Following his father’s footsteps, Andover Boys Swimming and Diving Co-Captain Theo Randall ’23 joined a competitive swimming team at just six years old in hopes of swimming at the high school and collegiate level. Now, Randall serves as a vocal and outgoing leader for Andover’s team.
This season, the Junior Varsity and Varsity Swimming and Diving teams have had joint practices, sharing workouts and lanes. With 40 athletes and a wider range of skill levels present during practice, Randall prioritizes forming an environment that is welcoming and inclusive to everyone.
“So we have about 40 kids in the pool at the same time, and all competing for the same team. So I want to make sure that every single person out of those 40 feels like they’re included and feels like they’re a part of the team [and] certainly [do not] feel left out, especially not because of differences in ability or anything like that. So I want to make sure that everyone feels part of the team,” said Randall.
Oliver Feng ’25 greatly appreciated Randall’s outreach when he became Co-Captain. Since the beginning of the season, Randall has made an effort to speak to all of his teammates, relaying information from coaches.
“My first impression of Theo is that he was really nice and made sure to get to know everyone on the team. Theo communicates with the team through group chats and emails, and he makes sure to coordinate with our coach to let us know the information about when to be on the bus or at practice. He’s very kind and he’s optimistic and very encouraging, [so] all the people on the team feel motivated,” said Feng.
Sharing a similar sentiment to Feng, Co-Captain Chris Xia ’23 noted how Randall is a well-spoken captain who never fails to remain in communication with the team. Xia appreciates Randall’s transparency and approachability, even when put on the spot in stressful situations.
“Theo, out of the three of us, is the most outgoing… He’s willing to do a lot of the talking, which I think is really beneficial especially when me or Trey, when neither of us really feel comfortable. [When] bringing up a touchy subject with the coach or maybe some of the other swimmers, Theo is always willing to speak up about certain issues like that, which is very nice,” said Xia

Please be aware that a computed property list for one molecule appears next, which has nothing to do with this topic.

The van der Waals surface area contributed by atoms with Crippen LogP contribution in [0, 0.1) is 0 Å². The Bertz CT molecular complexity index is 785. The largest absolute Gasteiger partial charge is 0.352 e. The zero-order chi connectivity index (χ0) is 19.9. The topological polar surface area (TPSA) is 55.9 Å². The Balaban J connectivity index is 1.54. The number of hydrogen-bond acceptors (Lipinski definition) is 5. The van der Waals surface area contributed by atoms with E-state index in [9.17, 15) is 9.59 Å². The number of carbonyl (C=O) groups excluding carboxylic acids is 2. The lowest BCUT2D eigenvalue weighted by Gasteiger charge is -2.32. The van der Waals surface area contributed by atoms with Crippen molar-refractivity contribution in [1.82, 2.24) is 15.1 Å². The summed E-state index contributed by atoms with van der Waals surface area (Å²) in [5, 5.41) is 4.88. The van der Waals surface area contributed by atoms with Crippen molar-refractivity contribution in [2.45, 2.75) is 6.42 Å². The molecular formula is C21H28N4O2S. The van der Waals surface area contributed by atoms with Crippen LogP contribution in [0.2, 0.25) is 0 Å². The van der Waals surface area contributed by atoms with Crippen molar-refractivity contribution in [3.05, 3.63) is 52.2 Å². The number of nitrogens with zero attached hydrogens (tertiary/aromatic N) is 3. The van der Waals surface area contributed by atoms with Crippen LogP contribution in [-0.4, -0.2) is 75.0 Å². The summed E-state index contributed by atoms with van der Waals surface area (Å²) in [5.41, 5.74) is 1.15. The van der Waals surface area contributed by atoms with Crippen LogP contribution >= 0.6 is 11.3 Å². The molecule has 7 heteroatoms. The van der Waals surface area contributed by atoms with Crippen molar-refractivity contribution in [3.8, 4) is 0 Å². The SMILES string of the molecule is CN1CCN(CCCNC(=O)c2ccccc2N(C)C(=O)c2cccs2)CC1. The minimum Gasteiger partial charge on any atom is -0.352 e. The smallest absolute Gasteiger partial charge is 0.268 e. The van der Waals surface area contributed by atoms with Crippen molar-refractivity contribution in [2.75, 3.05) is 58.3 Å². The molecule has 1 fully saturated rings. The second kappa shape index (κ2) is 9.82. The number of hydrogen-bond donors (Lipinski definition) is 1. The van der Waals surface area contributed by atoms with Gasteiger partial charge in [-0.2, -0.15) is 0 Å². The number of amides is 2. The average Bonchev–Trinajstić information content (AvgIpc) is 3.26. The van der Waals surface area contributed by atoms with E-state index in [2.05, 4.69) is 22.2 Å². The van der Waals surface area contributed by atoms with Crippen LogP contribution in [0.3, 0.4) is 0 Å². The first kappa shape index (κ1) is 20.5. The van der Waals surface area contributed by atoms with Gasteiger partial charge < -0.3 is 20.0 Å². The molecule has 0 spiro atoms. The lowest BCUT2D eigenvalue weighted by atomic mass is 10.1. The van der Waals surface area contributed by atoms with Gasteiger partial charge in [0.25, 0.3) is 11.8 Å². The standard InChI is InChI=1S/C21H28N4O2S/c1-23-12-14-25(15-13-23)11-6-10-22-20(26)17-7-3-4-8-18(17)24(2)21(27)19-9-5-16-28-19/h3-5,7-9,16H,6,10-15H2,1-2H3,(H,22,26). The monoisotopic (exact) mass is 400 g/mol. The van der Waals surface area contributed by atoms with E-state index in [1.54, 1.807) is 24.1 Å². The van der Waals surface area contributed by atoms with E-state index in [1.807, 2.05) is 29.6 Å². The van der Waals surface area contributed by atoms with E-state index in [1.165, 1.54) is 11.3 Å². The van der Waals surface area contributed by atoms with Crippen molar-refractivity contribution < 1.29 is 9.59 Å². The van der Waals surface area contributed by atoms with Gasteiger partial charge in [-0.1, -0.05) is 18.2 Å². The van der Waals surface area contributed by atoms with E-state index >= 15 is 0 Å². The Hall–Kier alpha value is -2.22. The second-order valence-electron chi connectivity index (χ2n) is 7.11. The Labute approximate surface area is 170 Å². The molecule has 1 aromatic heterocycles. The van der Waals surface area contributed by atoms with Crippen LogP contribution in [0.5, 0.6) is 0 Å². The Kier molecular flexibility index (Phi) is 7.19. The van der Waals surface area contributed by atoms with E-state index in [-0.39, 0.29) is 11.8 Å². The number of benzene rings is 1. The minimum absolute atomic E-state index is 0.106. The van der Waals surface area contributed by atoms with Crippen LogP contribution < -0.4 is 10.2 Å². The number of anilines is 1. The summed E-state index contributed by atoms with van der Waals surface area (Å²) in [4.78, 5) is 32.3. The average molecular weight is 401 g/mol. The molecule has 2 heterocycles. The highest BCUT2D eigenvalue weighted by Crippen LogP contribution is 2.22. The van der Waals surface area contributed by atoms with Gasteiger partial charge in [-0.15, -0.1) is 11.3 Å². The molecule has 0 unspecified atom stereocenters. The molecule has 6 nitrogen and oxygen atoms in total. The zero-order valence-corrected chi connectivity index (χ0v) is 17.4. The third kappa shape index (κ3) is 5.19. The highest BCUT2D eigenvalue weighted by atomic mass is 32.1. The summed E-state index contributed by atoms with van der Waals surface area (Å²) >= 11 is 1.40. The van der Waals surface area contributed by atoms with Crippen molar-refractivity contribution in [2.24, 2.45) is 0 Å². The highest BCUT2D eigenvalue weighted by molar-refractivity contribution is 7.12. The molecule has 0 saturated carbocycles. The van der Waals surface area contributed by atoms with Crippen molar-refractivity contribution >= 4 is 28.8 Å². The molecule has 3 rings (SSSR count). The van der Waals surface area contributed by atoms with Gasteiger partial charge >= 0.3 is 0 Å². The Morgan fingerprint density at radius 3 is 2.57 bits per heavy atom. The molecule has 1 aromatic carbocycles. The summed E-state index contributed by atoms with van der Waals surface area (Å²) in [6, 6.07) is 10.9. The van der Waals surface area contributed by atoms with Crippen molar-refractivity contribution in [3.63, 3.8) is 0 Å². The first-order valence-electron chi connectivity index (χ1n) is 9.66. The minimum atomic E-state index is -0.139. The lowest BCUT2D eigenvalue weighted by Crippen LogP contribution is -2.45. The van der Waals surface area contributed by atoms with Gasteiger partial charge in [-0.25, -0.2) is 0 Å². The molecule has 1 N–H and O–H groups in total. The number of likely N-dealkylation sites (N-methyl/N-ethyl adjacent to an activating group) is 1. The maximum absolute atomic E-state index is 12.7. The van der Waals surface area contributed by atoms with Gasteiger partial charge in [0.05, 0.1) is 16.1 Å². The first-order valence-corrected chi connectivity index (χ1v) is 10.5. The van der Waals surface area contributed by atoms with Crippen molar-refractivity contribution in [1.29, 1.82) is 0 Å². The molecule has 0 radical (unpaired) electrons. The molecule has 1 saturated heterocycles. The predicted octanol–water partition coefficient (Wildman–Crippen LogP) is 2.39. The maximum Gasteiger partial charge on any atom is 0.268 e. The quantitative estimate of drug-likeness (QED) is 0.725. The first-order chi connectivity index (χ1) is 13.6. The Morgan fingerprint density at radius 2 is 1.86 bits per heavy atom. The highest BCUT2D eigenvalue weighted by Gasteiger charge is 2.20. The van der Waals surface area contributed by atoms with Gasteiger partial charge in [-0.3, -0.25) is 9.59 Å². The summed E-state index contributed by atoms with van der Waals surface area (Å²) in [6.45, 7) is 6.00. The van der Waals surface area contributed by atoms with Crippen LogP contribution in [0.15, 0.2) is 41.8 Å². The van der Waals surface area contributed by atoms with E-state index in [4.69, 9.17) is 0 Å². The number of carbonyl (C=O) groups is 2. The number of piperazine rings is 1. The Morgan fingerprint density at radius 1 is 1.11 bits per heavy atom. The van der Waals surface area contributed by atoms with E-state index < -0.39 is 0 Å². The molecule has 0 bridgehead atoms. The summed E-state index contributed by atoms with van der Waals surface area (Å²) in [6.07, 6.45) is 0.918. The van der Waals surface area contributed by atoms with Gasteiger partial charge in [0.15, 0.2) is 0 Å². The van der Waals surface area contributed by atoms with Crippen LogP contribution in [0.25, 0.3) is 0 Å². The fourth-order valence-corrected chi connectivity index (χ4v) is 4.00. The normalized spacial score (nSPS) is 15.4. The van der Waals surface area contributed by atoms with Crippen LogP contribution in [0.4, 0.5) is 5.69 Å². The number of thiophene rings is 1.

Randall hopes to use small gestures to uplift and commend teammates. Though simple, acts like fist bumps can build a stronger team community, according to Randall.
“My big thing is after every race…I like to go around and give everyone high-fives and fist bumps and that kind of thing. So I hope that by me doing so, other people follow my lead. So just the simple gestures like that [can] go a long way to help us stay connected and even do better and know that you have people cheering for you,” said Randall
By the end of the season, Randall aims to have each of his teammates achieve a personal best time. Not only would this reflect the team’s hard work, but it would also serve as a memorable season for the captains, according to Randall.
“My goal, along with probably most of the other captains as well, is to get our entire team to improve by the end of the year. So in our championship meet, at the end of the year, I want every single person on the team to have a personal best time. So that means that every single race every, single time they swim, I want them to improve, and do the best they ever have in their life… It’s ambitious,” said Randall.
Randall will be continuing his academic and athletic career at Williams College next fall.
Subscribe to The Phillipian Newsletter!
Read the week’s top stories from The Phillipian, curated for your inbox. Subscribe here!